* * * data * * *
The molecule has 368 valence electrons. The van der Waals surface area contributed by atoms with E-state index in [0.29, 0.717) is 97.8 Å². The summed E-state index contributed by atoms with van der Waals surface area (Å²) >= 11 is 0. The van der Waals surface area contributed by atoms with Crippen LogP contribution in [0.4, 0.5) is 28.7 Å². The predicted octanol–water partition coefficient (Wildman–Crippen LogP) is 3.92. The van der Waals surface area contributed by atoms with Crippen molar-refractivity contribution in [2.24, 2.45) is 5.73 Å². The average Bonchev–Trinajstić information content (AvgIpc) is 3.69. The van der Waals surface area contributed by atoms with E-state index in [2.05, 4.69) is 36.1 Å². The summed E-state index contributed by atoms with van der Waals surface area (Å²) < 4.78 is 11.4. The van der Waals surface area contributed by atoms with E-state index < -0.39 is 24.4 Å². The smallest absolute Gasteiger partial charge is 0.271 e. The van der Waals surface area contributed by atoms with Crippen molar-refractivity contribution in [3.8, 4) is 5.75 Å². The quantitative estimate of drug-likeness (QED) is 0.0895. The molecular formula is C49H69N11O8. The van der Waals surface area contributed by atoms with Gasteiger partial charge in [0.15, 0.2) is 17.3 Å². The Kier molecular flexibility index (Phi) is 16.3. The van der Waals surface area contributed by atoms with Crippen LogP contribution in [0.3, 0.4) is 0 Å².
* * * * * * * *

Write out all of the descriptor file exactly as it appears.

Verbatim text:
The molecule has 368 valence electrons. The van der Waals surface area contributed by atoms with E-state index in [0.29, 0.717) is 97.8 Å². The summed E-state index contributed by atoms with van der Waals surface area (Å²) >= 11 is 0. The van der Waals surface area contributed by atoms with Crippen LogP contribution in [0.4, 0.5) is 28.7 Å². The predicted octanol–water partition coefficient (Wildman–Crippen LogP) is 3.92. The van der Waals surface area contributed by atoms with Crippen molar-refractivity contribution in [2.24, 2.45) is 5.73 Å². The average Bonchev–Trinajstić information content (AvgIpc) is 3.69. The van der Waals surface area contributed by atoms with E-state index in [2.05, 4.69) is 36.1 Å². The summed E-state index contributed by atoms with van der Waals surface area (Å²) < 4.78 is 11.4. The van der Waals surface area contributed by atoms with E-state index < -0.39 is 24.4 Å². The smallest absolute Gasteiger partial charge is 0.271 e. The van der Waals surface area contributed by atoms with Crippen molar-refractivity contribution in [3.8, 4) is 5.75 Å². The quantitative estimate of drug-likeness (QED) is 0.0895. The molecular formula is C49H69N11O8. The van der Waals surface area contributed by atoms with Gasteiger partial charge in [0.15, 0.2) is 17.3 Å². The Kier molecular flexibility index (Phi) is 16.3. The van der Waals surface area contributed by atoms with Crippen LogP contribution in [0.3, 0.4) is 0 Å².